Marketing

Spotify launches its self-serve Ad Studio in the UK and Canada


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Six months on from its public-beta launch in the US, Spotify’s Ad Studio is expanding to the UK and Canada. The self-serve advertising platform lowers the minimum price of an audio-ad campaign on Spotify, opening it up to smaller businesses – music companies included.

Spotify says that 1,025 advertisers have created 4,736 campaigns using Ad Studio in the US during the last six months, using targeting based on age, gender and location as well as the genres and playlists that people are listening to. For now, marketers have to choose to target by fan, genre or playlist, rather than combining them.

“In the UK and Canada, we’ve been working with partners in a closed beta to test the platform, who are already using it to reach our highly engaged audience,” announced Spotify in a blog post this afternoon. Clients can upload their own audio ad, or submit a script and pick a background track for Spotify to produce the spot.

The key for music companies here – from labels and management firms to tour promoters – is the lower barrier to entry. The minimum cost for an Ad Studio campaign is $250 in the US, which will translate to £250 in the UK according to Spotify’s FAQ – down from a few thousand dollars in the previous system. Advertisers are only charged for each time their ad plays.

The 15 or 30-second ads include clickable images, which can link through to a single URL of the advertiser’s choice – although links to a ‘competitor’ are banned.

Marketers have told Music Ally that live music is one of the best-performing uses for Ad Studio so far, from ads for individual artists’ upcoming tours promoted to their fans, through to festivals targeting the fanbases of a number of artists on their bills.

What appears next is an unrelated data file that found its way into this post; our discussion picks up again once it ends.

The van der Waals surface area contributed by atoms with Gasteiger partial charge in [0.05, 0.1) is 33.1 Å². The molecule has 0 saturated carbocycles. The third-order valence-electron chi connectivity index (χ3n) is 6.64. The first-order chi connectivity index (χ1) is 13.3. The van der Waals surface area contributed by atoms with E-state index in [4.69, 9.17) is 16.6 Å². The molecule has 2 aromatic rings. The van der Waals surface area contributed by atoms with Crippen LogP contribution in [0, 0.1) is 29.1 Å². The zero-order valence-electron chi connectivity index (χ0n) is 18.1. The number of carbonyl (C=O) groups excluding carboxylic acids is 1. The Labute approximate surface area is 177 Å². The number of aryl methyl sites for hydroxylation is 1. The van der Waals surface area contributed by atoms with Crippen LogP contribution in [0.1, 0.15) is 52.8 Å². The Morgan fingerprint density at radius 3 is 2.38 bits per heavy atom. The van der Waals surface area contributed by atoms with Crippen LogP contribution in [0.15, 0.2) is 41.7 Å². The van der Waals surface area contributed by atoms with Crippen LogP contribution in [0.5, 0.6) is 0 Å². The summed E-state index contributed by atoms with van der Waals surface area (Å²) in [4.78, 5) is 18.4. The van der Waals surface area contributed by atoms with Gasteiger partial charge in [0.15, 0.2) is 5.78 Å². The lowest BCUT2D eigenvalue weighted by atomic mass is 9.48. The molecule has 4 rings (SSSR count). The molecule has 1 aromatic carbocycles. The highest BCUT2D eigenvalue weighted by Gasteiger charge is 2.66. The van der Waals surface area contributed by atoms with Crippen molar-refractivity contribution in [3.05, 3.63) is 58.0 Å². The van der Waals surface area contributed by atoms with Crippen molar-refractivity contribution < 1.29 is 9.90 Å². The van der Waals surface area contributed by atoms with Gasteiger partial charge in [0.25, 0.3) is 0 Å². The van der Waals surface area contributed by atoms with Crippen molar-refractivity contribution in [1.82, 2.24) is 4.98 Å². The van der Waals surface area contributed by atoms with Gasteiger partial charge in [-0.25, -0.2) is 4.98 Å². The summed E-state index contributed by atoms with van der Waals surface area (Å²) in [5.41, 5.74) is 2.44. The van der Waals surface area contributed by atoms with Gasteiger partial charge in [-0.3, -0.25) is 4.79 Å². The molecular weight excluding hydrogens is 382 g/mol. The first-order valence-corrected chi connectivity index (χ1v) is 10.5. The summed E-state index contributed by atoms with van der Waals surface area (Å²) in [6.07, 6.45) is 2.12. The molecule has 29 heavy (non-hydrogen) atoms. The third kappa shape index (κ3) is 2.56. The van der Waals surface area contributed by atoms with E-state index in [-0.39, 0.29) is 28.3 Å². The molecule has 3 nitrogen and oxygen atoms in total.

As part of Ad Studio, Spotify offers analytics including an ad’s reach (the number of people who heard it); the frequency (how often they heard it) and its number of clicks and click-through rate. There is room for improvement here in terms of tracking conversions – how many of those clicks led to actual ticket purchases, in the live example – in the future.

The most direct comparison to Spotify Ad Studio is US streaming service Pandora’s Artist Marketing Platform (AMP) – or specifically the advertising features within it that artists can use. Revamped in October 2016, those include the ability to record voice messages that are then broadcast to fans (AMPcast) as well as boosting songs by making them ‘featured tracks’ on the service.

The comparison that most marketers will be thinking about, though, is how Spotify’s Ad Studio compares to Facebook advertising in terms of reach and efficiency. Spotify’s pitch is that the ads are on a music-streaming service, reaching fans where they listen, rather than on a social network where they might have followed or mentioned particular artists in the past.

That said, many music companies now have Facebook marketing down to a fine art, so will be looking carefully at how Spotify ads perform in comparison, and judging how much budget to divert towards the platform. As it expands – Spotify’s blog post says ‘stay tuned” for additional markets – we’ll get a better understanding of how the platform is performing.

Expect labels and managers to push Spotify to keep improving it. Earlier this month, for example, former WMG exec and Playlists.net founder Kieron Donoghue – now running streaming-focused indie label Humble Angel Records – published a blog post with some suggestions for Spotify self-serve advertising.

Those suggestions included paid placements in algorithmic playlists like Discover Weekly and Release Radar, as well as in Spotify’s radio stations, ‘New Releases’ tab, and in the list of ‘Recommended Songs’ at the bottom of people’s own playlists.

The other angle here, from Spotify’s perspective, is whether Ad Studio can ignite more growth in its advertising revenues. According to Spotify’s recent filing to go public, the company’s advertising revenues grew from €196m in 2015 to €295m in 2016, and then €416m in 2017.

The main role of Spotify’s free, ad-supported tier is still as a funnel towards its paid subscription tier – more than 60% of its new subscribers since February 2014 started on the free tier, according to the filing.

However, Spotify – like Pandora and YouTube among others – believes there’s also a lot more value to be unlocked from advertising in the years ahead, citing estimates that the global radio (advertising) market is worth $28bn a year.

Stuart Dredge

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